Evidence shows PFDs, or life jackets, save lives and are required whether on an inner tube or commercial raft on Arkansas River within AHRA
CPW News Release
AHRA reminds inner tube riders they must wear personal flotation devices
SALIDA, Colo. – Thinking of hopping in an inflatable inner tube to float the Arkansas River along any of the 152 miles within the Arkansas Headwaters Recreation Area (AHRA)? Don’t forget your personal flotation device (PFD), or life jacket as they are commonly known.
“PFDs are not just a smart recommendation for safety in the AHRA”, said AHRA River Ranger Jeff Hammond. “They are mandatory safety gear throughout the recreation area, including the whitewater parks in Buena Vista, Salida and Cañon City.”
There’s a good reason for the PFD rule, he said.
“We know for a fact that, every year, PFDs save lives,” Hammond said, noting that AHRA rangers make it a priority to check for compliance. “River rangers patrol the water throughout the river corridor checking to make sure PFD laws are followed by everyone who floats the Arkansas on boats or inner tubes.”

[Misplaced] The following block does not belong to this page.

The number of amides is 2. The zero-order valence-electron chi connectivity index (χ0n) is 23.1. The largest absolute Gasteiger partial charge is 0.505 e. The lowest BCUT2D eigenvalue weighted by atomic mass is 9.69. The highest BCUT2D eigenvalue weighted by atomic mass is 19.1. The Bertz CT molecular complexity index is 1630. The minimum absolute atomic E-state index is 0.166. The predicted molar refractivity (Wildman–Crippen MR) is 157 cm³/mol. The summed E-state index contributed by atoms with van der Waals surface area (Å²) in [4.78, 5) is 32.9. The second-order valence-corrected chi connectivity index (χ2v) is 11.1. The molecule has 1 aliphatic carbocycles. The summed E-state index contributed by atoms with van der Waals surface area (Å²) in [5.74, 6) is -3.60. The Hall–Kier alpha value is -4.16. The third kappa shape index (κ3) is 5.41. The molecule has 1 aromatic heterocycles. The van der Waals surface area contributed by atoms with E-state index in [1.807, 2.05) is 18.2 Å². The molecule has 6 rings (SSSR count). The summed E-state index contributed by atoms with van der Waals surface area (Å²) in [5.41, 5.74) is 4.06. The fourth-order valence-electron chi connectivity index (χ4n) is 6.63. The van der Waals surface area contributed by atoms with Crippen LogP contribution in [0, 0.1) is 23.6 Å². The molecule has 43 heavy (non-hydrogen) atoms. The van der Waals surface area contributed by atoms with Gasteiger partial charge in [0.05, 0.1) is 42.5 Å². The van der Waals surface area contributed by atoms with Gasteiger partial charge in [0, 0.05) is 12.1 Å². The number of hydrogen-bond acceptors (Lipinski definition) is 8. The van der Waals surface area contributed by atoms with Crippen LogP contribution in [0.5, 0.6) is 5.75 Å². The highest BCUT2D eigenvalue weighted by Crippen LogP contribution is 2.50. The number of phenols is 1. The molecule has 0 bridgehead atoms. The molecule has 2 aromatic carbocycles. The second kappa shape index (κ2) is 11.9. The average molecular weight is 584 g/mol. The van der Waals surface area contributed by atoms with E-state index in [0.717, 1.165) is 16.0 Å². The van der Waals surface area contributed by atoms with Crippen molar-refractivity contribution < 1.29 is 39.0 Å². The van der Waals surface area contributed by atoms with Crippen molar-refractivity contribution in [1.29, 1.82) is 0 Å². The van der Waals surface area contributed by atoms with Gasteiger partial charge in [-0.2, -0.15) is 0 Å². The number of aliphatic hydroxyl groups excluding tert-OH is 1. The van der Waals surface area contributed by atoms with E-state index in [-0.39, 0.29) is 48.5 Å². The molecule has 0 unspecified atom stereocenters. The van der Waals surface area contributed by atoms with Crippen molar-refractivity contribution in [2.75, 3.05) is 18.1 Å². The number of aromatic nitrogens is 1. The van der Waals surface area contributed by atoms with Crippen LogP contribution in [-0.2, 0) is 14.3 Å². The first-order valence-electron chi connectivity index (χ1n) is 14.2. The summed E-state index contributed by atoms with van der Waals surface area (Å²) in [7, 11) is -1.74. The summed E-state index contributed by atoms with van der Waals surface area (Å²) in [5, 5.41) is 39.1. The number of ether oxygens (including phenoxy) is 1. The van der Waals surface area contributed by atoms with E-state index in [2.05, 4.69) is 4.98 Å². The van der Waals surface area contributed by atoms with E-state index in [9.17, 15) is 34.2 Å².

The AHRA is renowned for its world-class whitewater boating opportunities and the currents in the Arkansas vary from mild to wild. There are stretches of relatively calm Class I-II rapids punctuated by Class III-V rapids deemed extremely difficult and recommended for experts only.
Each year, more than 300,000 people come to the AHRA from across the nation to challenge those rapids – whether on commercial trips, as private rafters or kayakers, or as casual river users on inner tubes and other inflatable devices. They all make the AHRA one of the most popular whitewater rivers in the U.S.
Keeping all those people safe means requiring PFDs on everyone.
“All commercial boaters, all children under 13 and people on inner tubes are required to wear PFDs while on the water within the AHRA”, Hammond said. “In addition, private boaters must have PFDs on board and readily accessible for each person.”
PFDs are just part of the AHRA safety strategy.
“The AHRA is a strong advocate of river safety and has developed several river safety brochures and boater safety signs, which are posted along the river within the AHRA,” Hammond said. “We are committed to educating and protecting everyone who recreates in the AHRA.”
"The AHRA is managed through a cooperative effort between the Bureau of Land Management, the U.S. Forest Service and Colorado Parks and Wildlife. Formed in 1989, this partnership allows agencies to provide visitors with recreation opportunities and care for significant natural resources of the upper Arkansas River valley."